That's the problem - they *are* being taught by halfwits; just halfwits that are represented by the Union. The NEA is the biggest scam and failure, and the most dangerous organization in the USA.

anon37565
Post 12

I worked with unions for years and the key thing you must understand is that generally, their leaders are as political and incompetent as the people in Washington, D.C. 80 percent of the problems and grievances in virtually any union shop are caused by 20 percent of the employees - and those are the employees who get 80 percent or more of the attention by the union. Unions are necessary in some places but in reality in today's world, they are not nearly as important as they were when they originally became popular. In fact in most cases they hurt business, industry and the economy. All you have to to is look at what happene in the auto industry.

Teaching

unions may even be worse because they protect terrible teachers (the same 20 percent referred to above), get in the way of sound practices and hinder the educational process with extremely counter-productive work rules. Regardless of the rhetoric you hear from teacher union officials, they do not work to make education better and if you believe that goal ranks anywhere in their top 20 list, you're a fool. The objective of the union is always to improve the wages, hours and work conditions of its members. One of the top union officials years ago said that unions will look out for the interests of the students when they start paying union dues - and that is exactly the way unions work.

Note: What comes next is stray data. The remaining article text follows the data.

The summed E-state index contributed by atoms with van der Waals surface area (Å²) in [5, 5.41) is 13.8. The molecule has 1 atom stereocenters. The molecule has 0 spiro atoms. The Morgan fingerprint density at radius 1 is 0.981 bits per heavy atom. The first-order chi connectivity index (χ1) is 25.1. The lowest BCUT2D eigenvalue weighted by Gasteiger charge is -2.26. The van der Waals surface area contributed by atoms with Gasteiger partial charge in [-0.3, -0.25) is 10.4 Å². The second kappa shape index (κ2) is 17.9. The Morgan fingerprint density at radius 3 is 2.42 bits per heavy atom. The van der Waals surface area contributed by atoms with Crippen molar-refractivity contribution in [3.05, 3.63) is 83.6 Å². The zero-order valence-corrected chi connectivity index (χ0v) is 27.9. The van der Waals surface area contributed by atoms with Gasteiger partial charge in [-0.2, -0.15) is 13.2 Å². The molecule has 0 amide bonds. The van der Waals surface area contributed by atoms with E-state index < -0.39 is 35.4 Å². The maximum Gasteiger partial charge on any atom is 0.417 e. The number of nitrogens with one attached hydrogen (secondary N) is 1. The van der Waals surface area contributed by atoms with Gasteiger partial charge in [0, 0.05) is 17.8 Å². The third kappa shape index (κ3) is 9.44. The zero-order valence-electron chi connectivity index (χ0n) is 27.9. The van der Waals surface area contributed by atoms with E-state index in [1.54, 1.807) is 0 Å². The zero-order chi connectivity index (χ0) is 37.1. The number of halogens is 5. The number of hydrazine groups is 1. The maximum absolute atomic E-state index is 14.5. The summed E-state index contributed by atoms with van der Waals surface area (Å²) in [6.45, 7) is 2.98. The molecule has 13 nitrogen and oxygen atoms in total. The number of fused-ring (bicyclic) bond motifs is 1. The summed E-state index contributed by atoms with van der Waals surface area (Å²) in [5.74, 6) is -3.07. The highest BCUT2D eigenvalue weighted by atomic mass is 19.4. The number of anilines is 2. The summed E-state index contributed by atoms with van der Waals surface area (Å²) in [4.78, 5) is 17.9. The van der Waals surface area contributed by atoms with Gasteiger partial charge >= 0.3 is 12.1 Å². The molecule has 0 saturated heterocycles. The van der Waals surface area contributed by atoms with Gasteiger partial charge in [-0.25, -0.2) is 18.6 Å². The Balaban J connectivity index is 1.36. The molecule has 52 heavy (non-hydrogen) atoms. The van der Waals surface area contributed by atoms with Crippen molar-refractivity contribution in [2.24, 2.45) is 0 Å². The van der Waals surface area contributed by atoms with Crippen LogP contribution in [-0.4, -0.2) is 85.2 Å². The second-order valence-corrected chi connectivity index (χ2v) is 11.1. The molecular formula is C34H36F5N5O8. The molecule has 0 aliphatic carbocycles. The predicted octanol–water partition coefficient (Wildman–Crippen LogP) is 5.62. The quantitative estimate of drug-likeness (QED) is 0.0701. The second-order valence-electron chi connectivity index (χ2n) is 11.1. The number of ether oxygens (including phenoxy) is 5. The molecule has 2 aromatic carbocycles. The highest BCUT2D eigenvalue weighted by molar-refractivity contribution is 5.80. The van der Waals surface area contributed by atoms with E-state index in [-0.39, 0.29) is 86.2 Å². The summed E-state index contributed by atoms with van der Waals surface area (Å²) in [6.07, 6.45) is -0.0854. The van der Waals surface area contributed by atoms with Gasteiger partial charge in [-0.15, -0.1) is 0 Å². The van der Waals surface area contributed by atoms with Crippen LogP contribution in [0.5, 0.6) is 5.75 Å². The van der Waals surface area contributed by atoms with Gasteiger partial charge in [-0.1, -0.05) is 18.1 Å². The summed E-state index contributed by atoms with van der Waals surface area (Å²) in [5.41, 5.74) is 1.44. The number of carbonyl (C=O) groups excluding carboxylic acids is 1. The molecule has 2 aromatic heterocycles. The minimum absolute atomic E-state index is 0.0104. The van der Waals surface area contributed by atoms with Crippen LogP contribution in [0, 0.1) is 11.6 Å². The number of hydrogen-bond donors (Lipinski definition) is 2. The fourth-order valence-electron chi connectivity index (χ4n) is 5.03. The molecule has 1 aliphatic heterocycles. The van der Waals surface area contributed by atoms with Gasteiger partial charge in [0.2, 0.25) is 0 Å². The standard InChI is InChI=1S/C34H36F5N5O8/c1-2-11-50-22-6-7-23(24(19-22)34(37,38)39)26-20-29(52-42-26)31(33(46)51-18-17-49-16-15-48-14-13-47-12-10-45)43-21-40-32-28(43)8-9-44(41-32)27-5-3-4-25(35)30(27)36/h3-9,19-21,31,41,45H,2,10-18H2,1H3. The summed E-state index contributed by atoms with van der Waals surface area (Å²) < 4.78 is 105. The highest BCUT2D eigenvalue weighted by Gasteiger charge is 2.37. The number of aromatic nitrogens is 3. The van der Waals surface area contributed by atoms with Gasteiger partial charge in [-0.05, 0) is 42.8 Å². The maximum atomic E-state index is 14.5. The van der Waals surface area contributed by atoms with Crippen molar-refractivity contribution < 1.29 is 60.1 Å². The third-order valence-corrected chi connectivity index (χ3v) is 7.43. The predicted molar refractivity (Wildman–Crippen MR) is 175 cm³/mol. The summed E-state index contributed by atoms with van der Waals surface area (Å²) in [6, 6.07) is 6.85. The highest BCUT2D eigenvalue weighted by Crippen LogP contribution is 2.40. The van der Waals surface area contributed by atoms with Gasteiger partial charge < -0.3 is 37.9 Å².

There are thousands and thousands of well motivated, concerned, caring teachers in this country who do everything they can to help prepare students for life and they should receive good pay and all the recognition and help they can get - but if you think that is going to come to pass because of unions you are an absolute fool.

Unions hinder the educational process and they are one of the main reasons we are falling behind the rest of the world in that area.

anon37556
Post 11

Good subject! I would like to say to the home schoolers, though,that you can only shelter your kids for so long, then they have to face the challenges of the real world...without the mom and dad shelter. As an employer, I can say that home schooled kids don't assimilate very well in society.

Sorry...but that's how it is. Most successful citizens are a product of our educational system...warts and all.

anon37541
Post 10

Great discussion. But the article fails to mention that Unions have a contractual and a legal obligation to represent their members and also non paying employees, in some jurisdictions. Everyone is entitled to their day in court. During the investigation period an employee may be suspended with or without pay. After all the information is complied a hearing is set where evidence is provided from the employer and the Union. Then depending the outcome the employee may appeal.